For many Black Americans, it can be easy to get lost in our daily struggles. Even though progress has been made, the fight for equality in this nation is far from over.
However, what many Black Americans aren’t privy to is the trials and tribulations faced by fellow Black people overseas. The numerous social media videos of Black people in Ukraine being mistreated as the European country entered one of the most pivotal standoffs in its history brought the struggle of Black people across the world to the forefront.
After seeing the discrimination and mistreatment, Macire Aribot and Nassim Ashford, the co-founders of Noir United, took action.
The two Black Ivy League Masters students from Atlanta, Georgia with international roots have raised approximately $100,000 in collaboration with other organizations to help Black students stranded in Ukraine who are looking to escape the conflict with Russia.
The funds have gone toward paying for students’ transportation to the border, students’ flights back to their home countries, necessities such as food and water and also providing direct allotments of cash for students in need.
The duo started the organization in 2020 after the murder of George Floyd and believes that they can make a difference by bridging the gap between communities in the diaspora. Aribot and Ashford grew up in majority Black schools in Atlanta and have been exposed to racial challenges at their Ivy League institutions, Columbia and Yale respectively.
So, when they saw the videos of the mistreatment to people who look like them, they reached out to Black students to see what their needs were. Now, the organization has a database of about 600 students and the two have helped many more during their recent travels overseas in Europe.
“If one of us are not free then all of us are not free. The experience of racial discrimination that is faced here in America is not confined to the borders of American society and the moment that you leave, you experience the compound pressures of racism historically not only from the European structure but from White Supremacy overall,” said Ashford. “We feel that as an organization if we are going to speak on racism then it’s important that we highlight the racism that is all around us because it is all connected.”
The organization has now safely evacuated many students and have even provided temporary housing. Now they are helping these students apply to other schools around the globe to help them finish their education and obtain their degrees.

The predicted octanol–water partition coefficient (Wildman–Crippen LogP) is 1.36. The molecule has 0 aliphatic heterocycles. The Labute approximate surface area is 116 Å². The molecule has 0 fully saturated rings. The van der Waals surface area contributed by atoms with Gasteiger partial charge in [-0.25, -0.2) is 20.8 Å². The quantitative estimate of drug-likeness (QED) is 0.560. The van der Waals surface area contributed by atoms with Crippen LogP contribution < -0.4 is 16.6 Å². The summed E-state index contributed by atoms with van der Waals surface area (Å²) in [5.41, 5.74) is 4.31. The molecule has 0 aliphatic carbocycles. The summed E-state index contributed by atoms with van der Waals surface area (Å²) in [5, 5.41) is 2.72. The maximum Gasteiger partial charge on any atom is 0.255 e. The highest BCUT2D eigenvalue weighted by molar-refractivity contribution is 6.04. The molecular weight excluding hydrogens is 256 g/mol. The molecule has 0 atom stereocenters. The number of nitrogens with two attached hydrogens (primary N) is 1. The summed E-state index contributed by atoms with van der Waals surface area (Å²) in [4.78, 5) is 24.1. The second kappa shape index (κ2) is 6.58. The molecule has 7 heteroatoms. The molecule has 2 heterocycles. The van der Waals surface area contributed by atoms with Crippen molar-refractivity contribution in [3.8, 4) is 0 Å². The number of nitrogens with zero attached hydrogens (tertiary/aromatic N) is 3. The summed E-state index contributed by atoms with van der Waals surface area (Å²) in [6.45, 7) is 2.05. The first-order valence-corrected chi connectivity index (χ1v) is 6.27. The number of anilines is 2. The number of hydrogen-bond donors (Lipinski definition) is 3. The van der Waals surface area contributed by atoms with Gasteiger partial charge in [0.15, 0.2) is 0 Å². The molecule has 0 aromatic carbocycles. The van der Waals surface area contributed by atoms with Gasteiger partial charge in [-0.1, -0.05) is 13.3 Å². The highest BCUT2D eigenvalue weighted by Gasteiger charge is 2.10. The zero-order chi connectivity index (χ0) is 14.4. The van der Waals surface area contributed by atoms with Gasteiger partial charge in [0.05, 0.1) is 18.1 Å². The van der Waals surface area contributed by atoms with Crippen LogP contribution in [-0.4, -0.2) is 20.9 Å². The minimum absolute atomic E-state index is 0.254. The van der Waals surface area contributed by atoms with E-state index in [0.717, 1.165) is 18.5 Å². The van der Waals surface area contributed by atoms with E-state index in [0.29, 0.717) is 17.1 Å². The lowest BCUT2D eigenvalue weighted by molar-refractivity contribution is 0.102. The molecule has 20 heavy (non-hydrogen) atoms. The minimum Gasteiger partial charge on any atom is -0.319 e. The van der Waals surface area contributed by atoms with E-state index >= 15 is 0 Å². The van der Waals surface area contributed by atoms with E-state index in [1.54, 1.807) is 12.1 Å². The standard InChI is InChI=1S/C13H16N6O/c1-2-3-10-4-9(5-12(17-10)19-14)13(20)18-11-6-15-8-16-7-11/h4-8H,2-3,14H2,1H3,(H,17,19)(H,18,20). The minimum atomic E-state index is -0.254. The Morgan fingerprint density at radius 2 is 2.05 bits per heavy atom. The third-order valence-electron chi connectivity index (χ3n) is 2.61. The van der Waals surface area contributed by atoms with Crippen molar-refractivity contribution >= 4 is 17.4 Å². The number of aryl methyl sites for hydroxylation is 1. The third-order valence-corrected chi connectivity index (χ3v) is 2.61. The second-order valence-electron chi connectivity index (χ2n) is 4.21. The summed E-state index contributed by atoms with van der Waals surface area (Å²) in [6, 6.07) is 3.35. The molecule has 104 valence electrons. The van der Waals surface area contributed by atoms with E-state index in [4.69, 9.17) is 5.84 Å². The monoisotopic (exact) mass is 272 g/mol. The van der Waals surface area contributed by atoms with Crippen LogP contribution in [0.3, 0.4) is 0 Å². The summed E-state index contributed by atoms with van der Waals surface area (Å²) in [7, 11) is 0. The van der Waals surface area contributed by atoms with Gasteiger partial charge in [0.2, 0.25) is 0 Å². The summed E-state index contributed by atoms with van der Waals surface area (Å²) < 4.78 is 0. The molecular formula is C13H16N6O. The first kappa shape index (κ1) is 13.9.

The impact that these two have made is substantial and it has changed the lives of so many people, including themselves.
“It’s definitely allowed me to understand what kind of impact I want to have on the world,” said Aribot. “ A lot of times we have all of these issues that we think are so big and so grand that we don’t even know where to begin or how to address it. Because of that mindset a lot of times the people that I know can feel defeated and say ‘well that’s just the way that things are’ and being able to do something substantial and actually be able to help people shows that nothing is impossible.”
While the feat that these two have accomplished is noteworthy, they made it very clear that they are not the heroes of this story and that the work is far from being done.
“It’s not like we are trying to come in and say that Black people in the United States need to be saviors. We don’t want to continue the savior complex,” said Aribot. “The progress being made in the United States is not even comparable to the situations Black people are facing in Europe, situations Black people are facing in Latin America and South America, and things like that. There’s still so much work that needs to be done.”
The focus of Noir United is to empower members of the global Black Community to push for the same rights as we are fighting for in the United States. They are looking to expand its reach both domestically and internationally to be able to achieve its goals of being a major international humanitarian organization.
“We want to bridge the gap between diasporic communities so we can be able to share information, share knowledge, and share tactics so that we can uplift ourselves,” said Aribot. “That’s the number one goal. We essentially want to become one of the largest Black-led international development and humanitarian aid organizations because we think that there is a need for that.”